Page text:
Document Type


Publication Date

Fall 2015


WVU College of Law


This study attempts to determine whether there are common

characteristics between examiners who issue invalidated patents. This

study uses two new patent databases that code for nearly 1.7 million

patents and approximately one thousand patents that were litigated to

a 'final" judgment between 2010 and 2011. This study finds that

approximately one-third of patents that are litigated to final judgment

are found invalid. Most invalidated patents are found in technology

centers 1600, 2600, and 2700, which correspond to biotechnology and

organic chemistry, communications, and computer science, respectively.

Most patents are invalidated on prior art-type novelty and obviousness

grounds. This study also determined that: (1) litigated patents mainly

come from primary examiners (those examiners with more experience),

and (2) primary examiners that grant between thirty and sixty patents

per year are issuing a higher number of invalidated patents.

Interestingly, the highest volume primary examiners (examiners who

on average grant more than one hundred patents per year and have

more than seven years of experience) issue very few litigated patents

that are later found invalid. Most of the patents that were invalidated

in this data set were done so via the prior art language of 35 U.S.C. §§ 102-103. Approximately 77 percent of the prior art references used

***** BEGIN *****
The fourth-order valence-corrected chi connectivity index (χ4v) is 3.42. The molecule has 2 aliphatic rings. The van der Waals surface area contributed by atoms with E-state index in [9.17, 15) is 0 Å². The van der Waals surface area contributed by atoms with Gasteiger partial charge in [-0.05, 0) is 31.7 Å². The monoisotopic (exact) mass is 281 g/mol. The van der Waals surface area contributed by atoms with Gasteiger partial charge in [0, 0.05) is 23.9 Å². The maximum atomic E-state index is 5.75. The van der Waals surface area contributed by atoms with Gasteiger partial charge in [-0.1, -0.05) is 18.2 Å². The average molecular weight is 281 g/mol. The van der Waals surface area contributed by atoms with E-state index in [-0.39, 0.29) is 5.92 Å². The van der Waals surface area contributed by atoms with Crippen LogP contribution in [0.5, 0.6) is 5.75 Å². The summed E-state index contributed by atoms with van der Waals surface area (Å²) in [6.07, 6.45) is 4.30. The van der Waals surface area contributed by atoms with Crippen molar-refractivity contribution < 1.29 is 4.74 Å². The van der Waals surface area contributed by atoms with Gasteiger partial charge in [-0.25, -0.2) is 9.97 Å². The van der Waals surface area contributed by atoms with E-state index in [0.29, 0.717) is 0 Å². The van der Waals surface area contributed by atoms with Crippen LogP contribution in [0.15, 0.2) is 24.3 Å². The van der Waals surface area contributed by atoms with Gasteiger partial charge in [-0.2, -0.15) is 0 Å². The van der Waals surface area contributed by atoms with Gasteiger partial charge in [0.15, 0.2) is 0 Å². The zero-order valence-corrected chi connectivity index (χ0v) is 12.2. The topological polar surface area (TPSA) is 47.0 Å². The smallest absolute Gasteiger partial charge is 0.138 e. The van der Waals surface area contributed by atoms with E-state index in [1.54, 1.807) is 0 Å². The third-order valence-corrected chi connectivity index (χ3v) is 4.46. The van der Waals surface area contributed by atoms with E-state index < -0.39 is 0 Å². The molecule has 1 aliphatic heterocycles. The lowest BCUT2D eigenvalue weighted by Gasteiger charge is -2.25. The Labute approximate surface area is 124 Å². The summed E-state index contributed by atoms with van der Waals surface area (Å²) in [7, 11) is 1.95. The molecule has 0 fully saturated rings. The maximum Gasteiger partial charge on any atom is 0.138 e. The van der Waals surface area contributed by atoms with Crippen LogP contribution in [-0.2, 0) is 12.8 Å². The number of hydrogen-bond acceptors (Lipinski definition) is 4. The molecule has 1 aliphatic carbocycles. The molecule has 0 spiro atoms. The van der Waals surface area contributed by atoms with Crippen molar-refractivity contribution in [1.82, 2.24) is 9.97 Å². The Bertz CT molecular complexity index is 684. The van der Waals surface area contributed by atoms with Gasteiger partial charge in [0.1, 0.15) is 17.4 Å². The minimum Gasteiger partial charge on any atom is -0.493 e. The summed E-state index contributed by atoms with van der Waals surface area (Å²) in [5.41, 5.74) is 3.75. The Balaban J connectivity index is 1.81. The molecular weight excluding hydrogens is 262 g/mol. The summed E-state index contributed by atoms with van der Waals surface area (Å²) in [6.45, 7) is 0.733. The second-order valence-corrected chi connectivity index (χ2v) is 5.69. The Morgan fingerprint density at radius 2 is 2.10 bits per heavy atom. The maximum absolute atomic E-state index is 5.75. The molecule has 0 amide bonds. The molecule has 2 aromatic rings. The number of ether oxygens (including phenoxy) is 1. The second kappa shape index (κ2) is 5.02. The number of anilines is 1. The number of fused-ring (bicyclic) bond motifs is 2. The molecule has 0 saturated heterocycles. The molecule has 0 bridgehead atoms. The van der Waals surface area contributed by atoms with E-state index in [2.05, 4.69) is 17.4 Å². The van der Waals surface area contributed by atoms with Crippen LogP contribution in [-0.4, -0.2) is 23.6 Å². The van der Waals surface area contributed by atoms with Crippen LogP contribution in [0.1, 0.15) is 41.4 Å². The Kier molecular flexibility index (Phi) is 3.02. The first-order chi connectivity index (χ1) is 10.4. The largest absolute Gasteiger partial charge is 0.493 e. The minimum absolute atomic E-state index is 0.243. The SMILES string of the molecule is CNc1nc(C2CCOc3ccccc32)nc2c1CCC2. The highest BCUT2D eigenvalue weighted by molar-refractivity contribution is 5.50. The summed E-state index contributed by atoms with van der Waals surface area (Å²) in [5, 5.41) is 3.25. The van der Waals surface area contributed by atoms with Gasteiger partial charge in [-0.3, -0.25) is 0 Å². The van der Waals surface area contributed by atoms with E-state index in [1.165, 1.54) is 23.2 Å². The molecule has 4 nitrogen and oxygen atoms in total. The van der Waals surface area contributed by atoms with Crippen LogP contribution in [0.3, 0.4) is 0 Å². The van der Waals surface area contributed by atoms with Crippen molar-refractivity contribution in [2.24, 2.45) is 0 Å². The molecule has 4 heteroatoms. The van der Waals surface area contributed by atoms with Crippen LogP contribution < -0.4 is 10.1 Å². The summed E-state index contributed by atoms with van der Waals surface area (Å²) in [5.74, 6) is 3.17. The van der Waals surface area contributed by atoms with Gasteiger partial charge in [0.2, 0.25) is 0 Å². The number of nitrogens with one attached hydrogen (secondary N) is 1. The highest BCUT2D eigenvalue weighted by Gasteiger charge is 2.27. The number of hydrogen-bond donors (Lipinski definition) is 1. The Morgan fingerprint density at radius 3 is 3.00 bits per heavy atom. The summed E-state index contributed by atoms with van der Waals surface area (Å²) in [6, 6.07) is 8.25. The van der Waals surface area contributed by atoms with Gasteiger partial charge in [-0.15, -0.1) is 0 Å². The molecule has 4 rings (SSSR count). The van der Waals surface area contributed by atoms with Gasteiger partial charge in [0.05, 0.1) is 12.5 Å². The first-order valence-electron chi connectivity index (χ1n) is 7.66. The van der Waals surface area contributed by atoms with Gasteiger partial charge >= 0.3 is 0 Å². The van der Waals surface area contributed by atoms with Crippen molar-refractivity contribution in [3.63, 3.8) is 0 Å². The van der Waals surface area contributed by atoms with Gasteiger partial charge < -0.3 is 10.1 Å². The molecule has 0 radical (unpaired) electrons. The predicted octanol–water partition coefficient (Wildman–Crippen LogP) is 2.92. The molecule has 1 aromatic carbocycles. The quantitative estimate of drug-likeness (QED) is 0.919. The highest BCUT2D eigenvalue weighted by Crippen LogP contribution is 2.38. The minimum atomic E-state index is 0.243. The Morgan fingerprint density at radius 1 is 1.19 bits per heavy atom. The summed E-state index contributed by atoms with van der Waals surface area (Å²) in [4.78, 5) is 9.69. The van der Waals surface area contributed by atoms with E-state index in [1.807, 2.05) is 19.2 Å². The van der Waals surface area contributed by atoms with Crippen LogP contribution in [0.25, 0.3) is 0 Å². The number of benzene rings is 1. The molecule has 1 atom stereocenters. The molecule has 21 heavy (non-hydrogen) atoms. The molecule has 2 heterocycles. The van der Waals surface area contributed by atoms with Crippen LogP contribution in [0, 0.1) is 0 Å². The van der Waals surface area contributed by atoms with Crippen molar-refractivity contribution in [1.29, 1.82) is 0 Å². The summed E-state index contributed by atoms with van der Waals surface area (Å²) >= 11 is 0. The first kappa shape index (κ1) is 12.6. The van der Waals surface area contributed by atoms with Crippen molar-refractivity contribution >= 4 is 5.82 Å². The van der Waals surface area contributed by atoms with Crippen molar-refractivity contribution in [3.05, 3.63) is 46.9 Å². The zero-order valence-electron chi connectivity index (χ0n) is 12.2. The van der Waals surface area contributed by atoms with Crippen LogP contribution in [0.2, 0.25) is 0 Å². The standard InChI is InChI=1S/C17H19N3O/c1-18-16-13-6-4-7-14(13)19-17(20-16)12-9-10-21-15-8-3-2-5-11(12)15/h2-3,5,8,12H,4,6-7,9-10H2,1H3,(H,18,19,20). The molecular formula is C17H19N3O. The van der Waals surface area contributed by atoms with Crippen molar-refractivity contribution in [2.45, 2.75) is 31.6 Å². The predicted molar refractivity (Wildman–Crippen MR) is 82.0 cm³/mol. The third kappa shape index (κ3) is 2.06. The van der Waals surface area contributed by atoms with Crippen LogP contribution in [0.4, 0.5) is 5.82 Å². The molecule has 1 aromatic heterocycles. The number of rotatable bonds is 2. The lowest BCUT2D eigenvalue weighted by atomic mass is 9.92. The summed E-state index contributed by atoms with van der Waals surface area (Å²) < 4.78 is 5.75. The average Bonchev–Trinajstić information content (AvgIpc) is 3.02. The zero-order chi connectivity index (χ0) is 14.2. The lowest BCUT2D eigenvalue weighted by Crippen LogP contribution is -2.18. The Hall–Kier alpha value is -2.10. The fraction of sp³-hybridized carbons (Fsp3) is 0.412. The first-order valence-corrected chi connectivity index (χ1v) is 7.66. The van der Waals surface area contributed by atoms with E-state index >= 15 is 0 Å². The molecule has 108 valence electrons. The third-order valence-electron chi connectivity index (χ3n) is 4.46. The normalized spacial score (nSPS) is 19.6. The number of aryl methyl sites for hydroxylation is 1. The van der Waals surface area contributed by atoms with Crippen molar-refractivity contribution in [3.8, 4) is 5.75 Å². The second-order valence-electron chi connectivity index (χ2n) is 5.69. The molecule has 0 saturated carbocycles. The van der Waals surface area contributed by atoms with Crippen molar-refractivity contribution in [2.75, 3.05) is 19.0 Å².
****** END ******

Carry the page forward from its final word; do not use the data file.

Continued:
to invalidate patents were not found by the US Patent and Trademark

Office (USPTO) during examination. Additionally, 38 percent of the

prior art references used to invalidate patents were US patents or US

patent applications. Of those invalidating references that were US

patents or patent applications, approximately 89 percent were not

found by the examiner. These data imply that improving PTO

searching could improve patent quality.

Original Publication Title

Vanderbilt Journal of Entertainment & Technology Law

Source Citation

18 Vanderbilt Journal of Entertainment & Technology Law 135


This article is included in the Research Repository @ WVU with the permission of the Vanderbilt Journal of Entertainment & Technology Law.



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